Nigeria's electoral commission began announcing state-by-state results from national elections on Sunday, amid complaints of irregularities, though it is not expected to name a victor in the race to succeed President Muhammadu Buhari for several days.
The presidential vote is expected to be the closest in Nigeria's history, with candidates from two parties that have alternated power since the end of army rule in 1999 facing an unusually strong challenge from a minor party nominee popular among young voters.
Votes in presidential and parliamentary elections are collated in each of Nigeria's 36 states before the count is transmitted to the electoral commission's central tallying center in the capital Abuja.
The first results, from Ekiki state, showed a majority of votes for president cast in favor of Bola Tinubu of the governing All Progressives Congress.
Tinubu pulled in more than 200,000 votes in the state, against less than half that total for Atiku Abubakar of the main opposition PDP and just over 11,000 for Peter Obi of the Labour Party.
Independent National Electoral Commission (INEC) chairman Mahmood Yakubu adjourned the session following the first results and said the release of tallies would resume at 11 a.m. (1000 GMT) on Monday.
However all three parties complained of irregularities. Obi's Labour party lambasted the electoral commission for failing to upload results directly from each polling unit to its website, as it had promised to do to guarantee transparency.
More than 24 hours after polls were meant to close, many polling stations have yet to upload their results. Nigerian Civil society organizations decried the error and the failure of several polling stations to open on time in a news conference.
INEC apologized for these glitches in a statement.
"The Commission is aware of challenges with the INEC Results Viewing Portal ... [which] has been relatively slow and unsteady," it said, blaming "technical hitches."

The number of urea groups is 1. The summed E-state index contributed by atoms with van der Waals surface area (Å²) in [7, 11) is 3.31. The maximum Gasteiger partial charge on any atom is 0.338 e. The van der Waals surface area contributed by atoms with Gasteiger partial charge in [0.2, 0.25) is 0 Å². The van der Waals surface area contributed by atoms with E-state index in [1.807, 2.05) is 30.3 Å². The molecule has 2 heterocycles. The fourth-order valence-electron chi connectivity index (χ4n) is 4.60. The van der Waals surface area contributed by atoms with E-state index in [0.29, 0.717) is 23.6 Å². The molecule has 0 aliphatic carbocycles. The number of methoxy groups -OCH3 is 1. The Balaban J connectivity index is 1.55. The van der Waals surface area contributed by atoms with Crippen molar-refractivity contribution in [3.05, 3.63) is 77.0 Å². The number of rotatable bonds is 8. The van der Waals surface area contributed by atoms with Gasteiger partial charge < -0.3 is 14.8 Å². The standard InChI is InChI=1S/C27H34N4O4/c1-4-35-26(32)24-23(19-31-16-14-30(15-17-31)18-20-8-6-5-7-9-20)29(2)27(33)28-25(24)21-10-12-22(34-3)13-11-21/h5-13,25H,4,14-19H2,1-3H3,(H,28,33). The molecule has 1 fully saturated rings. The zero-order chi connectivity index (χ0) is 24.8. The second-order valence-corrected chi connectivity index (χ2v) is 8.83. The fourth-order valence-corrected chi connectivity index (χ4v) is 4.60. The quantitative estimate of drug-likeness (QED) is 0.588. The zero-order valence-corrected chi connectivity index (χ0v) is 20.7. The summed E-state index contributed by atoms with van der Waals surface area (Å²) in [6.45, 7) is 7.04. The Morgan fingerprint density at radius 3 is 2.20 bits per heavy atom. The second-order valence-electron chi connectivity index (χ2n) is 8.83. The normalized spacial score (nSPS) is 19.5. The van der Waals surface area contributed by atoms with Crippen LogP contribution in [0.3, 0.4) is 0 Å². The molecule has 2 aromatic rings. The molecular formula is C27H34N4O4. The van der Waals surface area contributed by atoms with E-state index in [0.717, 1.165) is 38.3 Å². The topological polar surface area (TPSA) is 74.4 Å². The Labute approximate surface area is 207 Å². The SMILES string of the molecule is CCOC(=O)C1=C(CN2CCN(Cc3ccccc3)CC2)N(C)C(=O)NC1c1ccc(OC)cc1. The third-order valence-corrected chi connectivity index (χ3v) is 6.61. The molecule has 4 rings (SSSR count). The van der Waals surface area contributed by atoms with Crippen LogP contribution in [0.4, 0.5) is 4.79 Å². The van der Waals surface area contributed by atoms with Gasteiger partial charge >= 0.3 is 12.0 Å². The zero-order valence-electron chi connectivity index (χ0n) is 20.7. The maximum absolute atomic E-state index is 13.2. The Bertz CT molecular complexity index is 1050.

Both the PDP and APC complained of local INEC officials being pressured to alter results before submitting them.
There were also incidents of violence and intimidation, but seemingly not on the scale of previous elections.
Soldiers were forced to intervene on Sunday after 15 men pretending to be INEC officials stormed a voting collation center in the Alimosho neighborhood of Lagos, attacking party agents with knives and sticks, footage obtained by Reuters TV showed.
"Hoodlum boys ... just came and started coming out with daggers and hitting everybody that are Labour Party agents," the party's ward secretary Jacob Sulemain said, a masked soldier behind him. The footage showed some of the gang kneeling after being detained.
Voting had to be extended into Sunday in a few parts of the country after glitches on Saturday, but counting has been underway since polls closed with the final tally expected within five days.
In one polling station in Yenagoa on Sunday, voters stood on sandy, weed-choked ground checking for their names plastered on a half-built concrete house. Voting also continued on Sunday in some parts of northeastern Borno state after voting machines failed to work.
It was not clear how many of Nigeria's 93 million registered voters were unable to cast a ballot on Saturday.
In most parts of the country of 200 million people, voting went smoothly.
There were reports of violence in the northern state of Kano on Sunday, where an armed group attacked a collation center in the town of Takai before security forces arrived, said Rakiya Muhammad, an election observer who witnessed the incident.
Outgoing President Buhari, a retired army general who was also once a military ruler in the 1980s, is stepping down after winning two previous elections and serving the maximum eight years permitted by the constitution.
His successor will face a litany of crises gripping Africa's top oil producer and the continent's most populous nation.
Nigeria is struggling with Islamist insurgencies in the northeast; an epidemic of kidnappings for ransom; conflict between herders and farmers; shortages of cash, fuel and power; and deep-rooted corruption and poverty.
"I witnessed the worst experience of my life under this administration. Recently I spent two days without eating anything," said Ahmad Sulaiman, 49, who sells handbags in a market, as he stood in the baking sun in a dusty alleyway in Kano city.
"I voted because I wanted change," he added. He declined to say who he had voted for.